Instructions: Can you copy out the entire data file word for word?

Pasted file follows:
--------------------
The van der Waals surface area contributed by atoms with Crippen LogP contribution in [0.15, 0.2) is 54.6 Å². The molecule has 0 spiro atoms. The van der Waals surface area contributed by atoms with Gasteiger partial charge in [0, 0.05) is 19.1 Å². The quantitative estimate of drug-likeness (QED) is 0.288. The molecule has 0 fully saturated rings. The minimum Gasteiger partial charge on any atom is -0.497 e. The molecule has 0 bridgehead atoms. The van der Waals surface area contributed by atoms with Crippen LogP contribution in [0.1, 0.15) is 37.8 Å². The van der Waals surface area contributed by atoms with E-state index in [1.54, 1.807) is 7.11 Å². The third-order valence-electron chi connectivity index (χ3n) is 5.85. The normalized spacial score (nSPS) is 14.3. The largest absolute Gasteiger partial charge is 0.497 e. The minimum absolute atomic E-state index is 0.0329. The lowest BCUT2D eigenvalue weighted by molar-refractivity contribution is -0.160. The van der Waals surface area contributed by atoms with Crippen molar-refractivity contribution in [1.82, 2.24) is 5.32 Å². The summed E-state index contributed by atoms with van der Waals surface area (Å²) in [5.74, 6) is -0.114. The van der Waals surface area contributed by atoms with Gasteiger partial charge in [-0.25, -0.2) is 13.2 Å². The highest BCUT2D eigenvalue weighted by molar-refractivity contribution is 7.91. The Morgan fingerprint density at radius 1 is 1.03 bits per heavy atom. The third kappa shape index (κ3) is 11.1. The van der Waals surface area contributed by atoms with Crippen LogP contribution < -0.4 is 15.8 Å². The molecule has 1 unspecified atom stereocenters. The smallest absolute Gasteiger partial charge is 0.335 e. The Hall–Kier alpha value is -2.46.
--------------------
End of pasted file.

The van der Waals surface area contributed by atoms with Crippen LogP contribution in [0.15, 0.2) is 54.6 Å². The molecule has 0 spiro atoms. The van der Waals surface area contributed by atoms with Gasteiger partial charge in [0, 0.05) is 19.1 Å². The quantitative estimate of drug-likeness (QED) is 0.288. The molecule has 0 fully saturated rings. The minimum Gasteiger partial charge on any atom is -0.497 e. The molecule has 0 bridgehead atoms. The van der Waals surface area contributed by atoms with Crippen LogP contribution in [0.1, 0.15) is 37.8 Å². The van der Waals surface area contributed by atoms with E-state index in [1.54, 1.807) is 7.11 Å². The third-order valence-electron chi connectivity index (χ3n) is 5.85. The normalized spacial score (nSPS) is 14.3. The largest absolute Gasteiger partial charge is 0.497 e. The minimum absolute atomic E-state index is 0.0329. The lowest BCUT2D eigenvalue weighted by molar-refractivity contribution is -0.160. The van der Waals surface area contributed by atoms with Crippen molar-refractivity contribution in [1.82, 2.24) is 5.32 Å². The summed E-state index contributed by atoms with van der Waals surface area (Å²) in [5.74, 6) is -0.114. The van der Waals surface area contributed by atoms with Gasteiger partial charge in [-0.25, -0.2) is 13.2 Å². The highest BCUT2D eigenvalue weighted by molar-refractivity contribution is 7.91. The Morgan fingerprint density at radius 1 is 1.03 bits per heavy atom. The third kappa shape index (κ3) is 11.1. The van der Waals surface area contributed by atoms with Crippen LogP contribution < -0.4 is 15.8 Å². The molecule has 1 unspecified atom stereocenters. The smallest absolute Gasteiger partial charge is 0.335 e. The Hall–Kier alpha value is -2.46.